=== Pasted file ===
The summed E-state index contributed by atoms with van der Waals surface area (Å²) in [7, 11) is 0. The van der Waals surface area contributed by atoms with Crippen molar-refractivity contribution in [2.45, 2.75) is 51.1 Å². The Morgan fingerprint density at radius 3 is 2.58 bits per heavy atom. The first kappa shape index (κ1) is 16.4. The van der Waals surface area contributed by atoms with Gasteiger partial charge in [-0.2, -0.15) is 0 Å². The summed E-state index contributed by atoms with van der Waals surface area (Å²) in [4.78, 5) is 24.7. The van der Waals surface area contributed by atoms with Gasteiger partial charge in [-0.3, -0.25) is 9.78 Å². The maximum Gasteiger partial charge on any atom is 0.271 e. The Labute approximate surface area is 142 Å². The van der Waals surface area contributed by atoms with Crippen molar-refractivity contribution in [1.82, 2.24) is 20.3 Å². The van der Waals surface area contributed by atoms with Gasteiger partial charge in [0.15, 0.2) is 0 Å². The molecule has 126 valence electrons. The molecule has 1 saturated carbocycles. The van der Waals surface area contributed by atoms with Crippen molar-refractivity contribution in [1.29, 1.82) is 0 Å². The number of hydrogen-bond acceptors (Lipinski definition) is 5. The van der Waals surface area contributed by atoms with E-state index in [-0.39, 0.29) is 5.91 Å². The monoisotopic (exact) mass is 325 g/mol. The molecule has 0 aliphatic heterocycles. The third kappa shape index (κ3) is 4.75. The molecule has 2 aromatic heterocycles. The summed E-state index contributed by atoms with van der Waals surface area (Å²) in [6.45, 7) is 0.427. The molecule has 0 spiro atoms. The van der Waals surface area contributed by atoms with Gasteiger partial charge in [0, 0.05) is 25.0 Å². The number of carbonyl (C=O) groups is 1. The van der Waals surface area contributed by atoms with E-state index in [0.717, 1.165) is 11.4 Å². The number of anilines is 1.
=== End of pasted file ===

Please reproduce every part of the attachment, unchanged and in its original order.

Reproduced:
The summed E-state index contributed by atoms with van der Waals surface area (Å²) in [7, 11) is 0. The van der Waals surface area contributed by atoms with Crippen molar-refractivity contribution in [2.45, 2.75) is 51.1 Å². The Morgan fingerprint density at radius 3 is 2.58 bits per heavy atom. The first kappa shape index (κ1) is 16.4. The van der Waals surface area contributed by atoms with Gasteiger partial charge in [-0.2, -0.15) is 0 Å². The summed E-state index contributed by atoms with van der Waals surface area (Å²) in [4.78, 5) is 24.7. The van der Waals surface area contributed by atoms with Gasteiger partial charge in [-0.3, -0.25) is 9.78 Å². The maximum Gasteiger partial charge on any atom is 0.271 e. The Labute approximate surface area is 142 Å². The van der Waals surface area contributed by atoms with Crippen molar-refractivity contribution in [1.82, 2.24) is 20.3 Å². The van der Waals surface area contributed by atoms with Gasteiger partial charge in [0.15, 0.2) is 0 Å². The molecule has 126 valence electrons. The molecule has 1 saturated carbocycles. The van der Waals surface area contributed by atoms with Crippen molar-refractivity contribution in [1.29, 1.82) is 0 Å². The number of hydrogen-bond acceptors (Lipinski definition) is 5. The van der Waals surface area contributed by atoms with E-state index in [-0.39, 0.29) is 5.91 Å². The monoisotopic (exact) mass is 325 g/mol. The molecule has 0 aliphatic heterocycles. The third kappa shape index (κ3) is 4.75. The molecule has 2 aromatic heterocycles. The summed E-state index contributed by atoms with van der Waals surface area (Å²) in [6.45, 7) is 0.427. The molecule has 0 spiro atoms. The van der Waals surface area contributed by atoms with Gasteiger partial charge in [0, 0.05) is 25.0 Å². The number of carbonyl (C=O) groups is 1. The van der Waals surface area contributed by atoms with E-state index in [0.717, 1.165) is 11.4 Å². The number of anilines is 1.